Pancreatic cancer is one of the leading causes of cancer-related deaths because it is often diagnosed only in its advanced stages. This week, two new studies on pancreatic cancer suggest there are lifestyle habits that can prevent this disease.
The first study, highlighted in today’s issue of Cancer Research Update, supports findings from AICR’s expert report linking higher body weight and waist circumference to increased risk. The study used pooled data from a major National Cancer Institute group of participants, which included about 4,400 individuals – half with the disease and half without. You can read more about the study in CRU.
The second study linked heavy alcohol use and binge drinking to increased risk of pancreatic cancer in men. Previous research has produced conflicting findings on the alcohol-pancreatic cancer link.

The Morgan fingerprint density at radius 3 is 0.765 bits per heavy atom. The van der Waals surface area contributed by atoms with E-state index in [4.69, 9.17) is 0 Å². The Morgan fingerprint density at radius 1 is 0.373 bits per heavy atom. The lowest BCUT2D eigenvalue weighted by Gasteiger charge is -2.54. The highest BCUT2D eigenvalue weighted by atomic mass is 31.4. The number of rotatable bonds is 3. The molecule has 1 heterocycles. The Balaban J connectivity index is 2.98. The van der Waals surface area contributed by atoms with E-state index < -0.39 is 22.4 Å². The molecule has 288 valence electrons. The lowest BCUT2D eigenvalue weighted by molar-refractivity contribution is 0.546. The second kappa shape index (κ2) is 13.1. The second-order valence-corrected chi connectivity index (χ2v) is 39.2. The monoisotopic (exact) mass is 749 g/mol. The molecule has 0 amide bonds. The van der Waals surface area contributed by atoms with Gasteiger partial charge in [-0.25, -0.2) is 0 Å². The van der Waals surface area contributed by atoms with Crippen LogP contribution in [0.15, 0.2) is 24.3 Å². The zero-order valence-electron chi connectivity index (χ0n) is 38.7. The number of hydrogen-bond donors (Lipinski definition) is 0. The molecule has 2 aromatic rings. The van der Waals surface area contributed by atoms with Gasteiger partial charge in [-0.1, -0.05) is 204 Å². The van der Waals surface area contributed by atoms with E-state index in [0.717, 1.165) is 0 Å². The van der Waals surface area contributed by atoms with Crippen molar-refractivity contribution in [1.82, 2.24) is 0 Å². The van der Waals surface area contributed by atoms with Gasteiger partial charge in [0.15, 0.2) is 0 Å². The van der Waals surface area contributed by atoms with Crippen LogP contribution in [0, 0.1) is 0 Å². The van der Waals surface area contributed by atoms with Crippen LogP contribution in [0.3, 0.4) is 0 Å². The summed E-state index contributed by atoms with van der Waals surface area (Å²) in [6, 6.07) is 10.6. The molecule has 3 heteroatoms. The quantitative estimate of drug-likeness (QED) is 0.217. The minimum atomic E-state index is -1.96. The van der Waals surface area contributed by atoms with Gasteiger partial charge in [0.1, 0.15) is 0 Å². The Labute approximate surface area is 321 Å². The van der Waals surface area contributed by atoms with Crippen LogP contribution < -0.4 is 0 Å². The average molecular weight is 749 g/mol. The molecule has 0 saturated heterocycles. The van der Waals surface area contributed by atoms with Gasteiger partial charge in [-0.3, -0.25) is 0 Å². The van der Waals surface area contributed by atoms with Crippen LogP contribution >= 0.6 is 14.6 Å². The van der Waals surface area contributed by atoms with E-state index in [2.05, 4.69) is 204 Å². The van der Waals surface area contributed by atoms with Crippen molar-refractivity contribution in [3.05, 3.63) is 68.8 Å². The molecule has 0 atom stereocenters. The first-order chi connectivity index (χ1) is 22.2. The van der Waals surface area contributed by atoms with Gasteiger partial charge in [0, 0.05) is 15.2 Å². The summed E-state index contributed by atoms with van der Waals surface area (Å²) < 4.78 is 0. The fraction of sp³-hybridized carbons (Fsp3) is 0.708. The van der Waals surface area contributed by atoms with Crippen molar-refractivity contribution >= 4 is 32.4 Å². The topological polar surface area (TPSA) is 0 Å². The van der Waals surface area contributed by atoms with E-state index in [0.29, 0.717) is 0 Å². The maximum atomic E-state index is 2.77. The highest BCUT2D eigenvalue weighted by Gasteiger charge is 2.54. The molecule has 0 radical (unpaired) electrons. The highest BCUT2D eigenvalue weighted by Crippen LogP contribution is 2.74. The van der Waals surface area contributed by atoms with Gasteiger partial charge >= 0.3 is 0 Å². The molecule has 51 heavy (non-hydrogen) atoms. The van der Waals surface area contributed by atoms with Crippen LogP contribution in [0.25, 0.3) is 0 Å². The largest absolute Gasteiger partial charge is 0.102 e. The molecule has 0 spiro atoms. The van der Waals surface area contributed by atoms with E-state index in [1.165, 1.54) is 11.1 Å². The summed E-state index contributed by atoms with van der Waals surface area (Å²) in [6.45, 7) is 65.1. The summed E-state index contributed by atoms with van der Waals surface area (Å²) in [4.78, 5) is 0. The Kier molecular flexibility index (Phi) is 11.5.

But this study – which you can read here – found that the more men drank, the higher their increased risk. This held true even if the men consumed the alcoholic drinks years or decades prior to diagnosis. The study included about 500 individuals with the cancer and 1,700 controls, and the participants reported their history of alcohol consumption. There was no connection between alcohol consumption and pancreatic cancer risk among women.
AICR’s expert report found that foods containing folate — such as beans, leafy greens, and peanuts — probably protect against pancreatic cancer. Want to add some folate to your day? Spinach will help. Try making AICR’s Turkey, Spinach and Apple Wrap.